When someone you care about struggles with substance abuse, there are often other issues they’re dealing with at the same time. Underlying mental health problems create a relationship between suicide and substance abuse that is painful for everyone involved. Even when someone has been through treatment for substance abuse, mental health problems and the risk of suicide can linger if they don’t get help. You may not be able to make their problems go away, but you can start by understanding that relationship and how you can help.
Suicide and Substance Abuse
The link between suicide and substance abuse is complicated because there are different reasons someone may struggle with both, and these reasons may or may not include mental illness. We know that substance abuse increases the risk that someone will be suicidal. According to Psychology Today, alcoholism is the strongest predictor of suicide, not a psychiatric diagnosis. At the same time, substance abuse is often used as a way of taking one’s life, further complicating this link between the two problems.
In many cases, someone who has started abusing substances is doing so as a way to self-medicate pain that comes from depression, anxiety, or some other mental illness. Unfortunately, this leads to greater problems because substance abuse can make symptoms of depression worse and cause anxiety and hopelessness if the person tries to quit unsuccessfully.
Treating a Dual Diagnosis
Having both mental illness and substance abuse disorder is called a dual diagnosis, and if this is the situation your loved one is in, it’s essential that they get treatment for both issues. The National Institute on Drug Abuse recommends integrated treatment that addresses these diagnoses together, rather than individual treatment for each problem. This is key because each issue is intertwined with the other, and if someone gets treatment for addiction without addressing underlying mental health problems, they are at a higher risk for relapse and suicide.
How You Can Help
You may not be able to take the pain away, but you can help your loved one by understanding what they’re going through and supporting them in the ways they need.
- Address suicidal thoughts or behaviors– If the person you care about has expressed any suicidal thoughts or actions, educate yourself on the best way to talk to them and connect them to help. Ask if they are thinking about suicide, and let them know that you are there to listen and help, but not to judge.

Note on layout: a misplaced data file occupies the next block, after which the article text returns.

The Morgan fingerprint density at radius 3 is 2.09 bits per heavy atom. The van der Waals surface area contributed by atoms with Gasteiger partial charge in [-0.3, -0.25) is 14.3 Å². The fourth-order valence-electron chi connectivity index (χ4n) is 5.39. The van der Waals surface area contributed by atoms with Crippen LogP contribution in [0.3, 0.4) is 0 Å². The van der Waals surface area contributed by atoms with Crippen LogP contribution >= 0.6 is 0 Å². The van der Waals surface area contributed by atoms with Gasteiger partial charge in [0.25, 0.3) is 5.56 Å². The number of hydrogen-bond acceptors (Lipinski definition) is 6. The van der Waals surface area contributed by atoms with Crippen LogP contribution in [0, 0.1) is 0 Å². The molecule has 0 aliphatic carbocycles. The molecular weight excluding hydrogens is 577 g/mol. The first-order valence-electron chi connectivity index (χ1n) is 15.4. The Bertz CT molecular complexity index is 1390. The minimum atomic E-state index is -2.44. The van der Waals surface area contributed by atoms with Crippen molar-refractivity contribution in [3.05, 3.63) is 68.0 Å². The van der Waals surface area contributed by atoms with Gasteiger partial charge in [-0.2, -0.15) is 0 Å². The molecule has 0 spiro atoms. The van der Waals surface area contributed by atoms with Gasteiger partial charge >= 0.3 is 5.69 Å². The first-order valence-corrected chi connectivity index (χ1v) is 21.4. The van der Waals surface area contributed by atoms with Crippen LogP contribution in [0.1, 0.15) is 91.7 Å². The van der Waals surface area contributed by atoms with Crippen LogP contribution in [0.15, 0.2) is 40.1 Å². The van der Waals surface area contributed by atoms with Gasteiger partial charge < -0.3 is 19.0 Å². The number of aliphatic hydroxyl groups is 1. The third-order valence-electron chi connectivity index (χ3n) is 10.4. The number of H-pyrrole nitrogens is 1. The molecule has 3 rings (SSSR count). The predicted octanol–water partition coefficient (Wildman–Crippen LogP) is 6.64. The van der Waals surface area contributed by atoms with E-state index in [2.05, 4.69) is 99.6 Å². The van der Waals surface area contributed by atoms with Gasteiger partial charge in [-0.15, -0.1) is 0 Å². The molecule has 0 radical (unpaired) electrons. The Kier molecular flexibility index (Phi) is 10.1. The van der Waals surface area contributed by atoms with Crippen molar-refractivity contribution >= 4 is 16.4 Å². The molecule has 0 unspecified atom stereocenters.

- Be aware of triggers– For someone who is in recovery, stress and major life changes can be triggers for relapse and symptoms of mental illness. Your friend or family member may need extra support at these times of transition.
- Give consistent support– Beyond the symptoms directly associated with both mental illness and substance abuse, one of the hardest things they have to manage is the shame and stigma that often go along with these issues. You can’t overcome that for them, but you can be supportive and show that there is no shame in their illness.
- Encourage self-care – Even after receiving addiction treatment, your loved one needs ongoing mental health care. Besides getting help from a professional, encourage them to engage in self-care. Basic self-care means eating healthy and exercising to build their body and mind back up in recovery. Encourage them to start a new hobby to spend time doing something that makes them happy. Make a point to spend quality time together too because healthy relationships are key to self-care.
Substance abuse and suicide are painful, whether you’re the person suffering or you care about someone else who is. As hard as it may be, don’t hesitate to offer help. Even if the situation feels hopeless, being a supportive presence in your loved one’s life is the difference they need.
Melissa Howard, Stop Suicide | email@example.com
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